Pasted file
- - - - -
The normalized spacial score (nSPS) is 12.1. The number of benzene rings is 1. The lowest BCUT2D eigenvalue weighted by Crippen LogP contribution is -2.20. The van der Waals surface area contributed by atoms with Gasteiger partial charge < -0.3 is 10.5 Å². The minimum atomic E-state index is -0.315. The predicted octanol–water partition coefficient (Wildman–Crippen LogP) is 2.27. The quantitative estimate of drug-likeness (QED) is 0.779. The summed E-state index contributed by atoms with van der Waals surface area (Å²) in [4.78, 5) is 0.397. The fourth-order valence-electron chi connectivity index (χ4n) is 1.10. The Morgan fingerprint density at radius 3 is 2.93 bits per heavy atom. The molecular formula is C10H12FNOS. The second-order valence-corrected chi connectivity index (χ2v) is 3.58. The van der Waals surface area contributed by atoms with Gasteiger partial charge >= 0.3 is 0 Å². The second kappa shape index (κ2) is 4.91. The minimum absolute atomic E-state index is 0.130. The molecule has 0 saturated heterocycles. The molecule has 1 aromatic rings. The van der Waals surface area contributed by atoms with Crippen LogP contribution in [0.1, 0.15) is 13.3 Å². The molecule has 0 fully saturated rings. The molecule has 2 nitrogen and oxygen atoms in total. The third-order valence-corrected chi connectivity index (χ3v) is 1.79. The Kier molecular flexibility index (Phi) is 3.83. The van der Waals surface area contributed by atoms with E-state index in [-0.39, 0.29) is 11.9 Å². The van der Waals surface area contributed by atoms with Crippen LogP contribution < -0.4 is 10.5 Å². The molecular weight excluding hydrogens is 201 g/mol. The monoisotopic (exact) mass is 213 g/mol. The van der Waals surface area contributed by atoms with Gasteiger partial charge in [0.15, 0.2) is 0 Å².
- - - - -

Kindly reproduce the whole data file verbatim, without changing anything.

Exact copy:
The normalized spacial score (nSPS) is 12.1. The number of benzene rings is 1. The lowest BCUT2D eigenvalue weighted by Crippen LogP contribution is -2.20. The van der Waals surface area contributed by atoms with Gasteiger partial charge < -0.3 is 10.5 Å². The minimum atomic E-state index is -0.315. The predicted octanol–water partition coefficient (Wildman–Crippen LogP) is 2.27. The quantitative estimate of drug-likeness (QED) is 0.779. The summed E-state index contributed by atoms with van der Waals surface area (Å²) in [4.78, 5) is 0.397. The fourth-order valence-electron chi connectivity index (χ4n) is 1.10. The Morgan fingerprint density at radius 3 is 2.93 bits per heavy atom. The molecular formula is C10H12FNOS. The second-order valence-corrected chi connectivity index (χ2v) is 3.58. The van der Waals surface area contributed by atoms with Gasteiger partial charge >= 0.3 is 0 Å². The second kappa shape index (κ2) is 4.91. The minimum absolute atomic E-state index is 0.130. The molecule has 0 saturated heterocycles. The molecule has 1 aromatic rings. The van der Waals surface area contributed by atoms with Crippen LogP contribution in [0.1, 0.15) is 13.3 Å². The molecule has 0 fully saturated rings. The molecule has 2 nitrogen and oxygen atoms in total. The third-order valence-corrected chi connectivity index (χ3v) is 1.79. The Kier molecular flexibility index (Phi) is 3.83. The van der Waals surface area contributed by atoms with E-state index in [-0.39, 0.29) is 11.9 Å². The van der Waals surface area contributed by atoms with Crippen LogP contribution < -0.4 is 10.5 Å². The molecular weight excluding hydrogens is 201 g/mol. The monoisotopic (exact) mass is 213 g/mol. The van der Waals surface area contributed by atoms with Gasteiger partial charge in [0.15, 0.2) is 0 Å².